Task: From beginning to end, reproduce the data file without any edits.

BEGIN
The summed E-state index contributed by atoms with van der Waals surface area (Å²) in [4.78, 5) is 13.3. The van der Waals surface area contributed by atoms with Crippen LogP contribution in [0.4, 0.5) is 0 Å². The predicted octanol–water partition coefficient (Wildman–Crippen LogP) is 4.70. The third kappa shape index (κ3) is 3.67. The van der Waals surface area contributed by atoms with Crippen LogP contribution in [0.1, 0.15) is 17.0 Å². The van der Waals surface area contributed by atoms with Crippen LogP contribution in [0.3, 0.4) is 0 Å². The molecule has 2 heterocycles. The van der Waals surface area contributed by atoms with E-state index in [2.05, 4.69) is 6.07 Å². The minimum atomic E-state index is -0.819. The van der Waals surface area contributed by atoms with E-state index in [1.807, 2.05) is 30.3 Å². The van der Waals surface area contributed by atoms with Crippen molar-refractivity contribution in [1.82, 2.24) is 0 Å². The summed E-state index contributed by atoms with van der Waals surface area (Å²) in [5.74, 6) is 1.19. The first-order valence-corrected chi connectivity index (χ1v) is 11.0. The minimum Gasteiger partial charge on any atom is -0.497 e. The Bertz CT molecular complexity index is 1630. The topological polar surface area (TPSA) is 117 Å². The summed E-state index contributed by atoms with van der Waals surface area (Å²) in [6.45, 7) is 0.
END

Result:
The summed E-state index contributed by atoms with van der Waals surface area (Å²) in [4.78, 5) is 13.3. The van der Waals surface area contributed by atoms with Crippen LogP contribution in [0.4, 0.5) is 0 Å². The predicted octanol–water partition coefficient (Wildman–Crippen LogP) is 4.70. The third kappa shape index (κ3) is 3.67. The van der Waals surface area contributed by atoms with Crippen LogP contribution in [0.1, 0.15) is 17.0 Å². The van der Waals surface area contributed by atoms with Crippen LogP contribution in [0.3, 0.4) is 0 Å². The molecule has 2 heterocycles. The van der Waals surface area contributed by atoms with E-state index in [2.05, 4.69) is 6.07 Å². The minimum atomic E-state index is -0.819. The van der Waals surface area contributed by atoms with E-state index in [1.807, 2.05) is 30.3 Å². The van der Waals surface area contributed by atoms with Crippen molar-refractivity contribution in [1.82, 2.24) is 0 Å². The summed E-state index contributed by atoms with van der Waals surface area (Å²) in [5.74, 6) is 1.19. The first-order valence-corrected chi connectivity index (χ1v) is 11.0. The minimum Gasteiger partial charge on any atom is -0.497 e. The Bertz CT molecular complexity index is 1630. The topological polar surface area (TPSA) is 117 Å². The summed E-state index contributed by atoms with van der Waals surface area (Å²) in [6.45, 7) is 0.